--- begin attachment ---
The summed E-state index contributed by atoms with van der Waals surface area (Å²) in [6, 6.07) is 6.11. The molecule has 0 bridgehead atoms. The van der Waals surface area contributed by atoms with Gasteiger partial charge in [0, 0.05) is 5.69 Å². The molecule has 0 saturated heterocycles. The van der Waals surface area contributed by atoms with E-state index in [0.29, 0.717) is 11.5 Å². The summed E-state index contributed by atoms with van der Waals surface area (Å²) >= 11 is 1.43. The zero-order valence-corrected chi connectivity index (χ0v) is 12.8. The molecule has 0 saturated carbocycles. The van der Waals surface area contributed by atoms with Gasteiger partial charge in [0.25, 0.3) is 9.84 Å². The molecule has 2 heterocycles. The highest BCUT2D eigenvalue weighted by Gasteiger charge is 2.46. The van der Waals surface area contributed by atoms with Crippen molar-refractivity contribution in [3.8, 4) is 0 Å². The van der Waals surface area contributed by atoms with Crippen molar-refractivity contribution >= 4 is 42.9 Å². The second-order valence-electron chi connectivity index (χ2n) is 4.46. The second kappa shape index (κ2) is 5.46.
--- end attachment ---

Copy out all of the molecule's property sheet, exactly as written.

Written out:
The summed E-state index contributed by atoms with van der Waals surface area (Å²) in [6, 6.07) is 6.11. The molecule has 0 bridgehead atoms. The van der Waals surface area contributed by atoms with Gasteiger partial charge in [0, 0.05) is 5.69 Å². The molecule has 0 saturated heterocycles. The van der Waals surface area contributed by atoms with E-state index in [0.29, 0.717) is 11.5 Å². The summed E-state index contributed by atoms with van der Waals surface area (Å²) >= 11 is 1.43. The zero-order valence-corrected chi connectivity index (χ0v) is 12.8. The molecule has 0 saturated carbocycles. The van der Waals surface area contributed by atoms with Gasteiger partial charge in [0.25, 0.3) is 9.84 Å². The molecule has 2 heterocycles. The highest BCUT2D eigenvalue weighted by Gasteiger charge is 2.46. The van der Waals surface area contributed by atoms with Crippen molar-refractivity contribution in [3.8, 4) is 0 Å². The van der Waals surface area contributed by atoms with Crippen molar-refractivity contribution >= 4 is 42.9 Å². The second-order valence-electron chi connectivity index (χ2n) is 4.46. The second kappa shape index (κ2) is 5.46.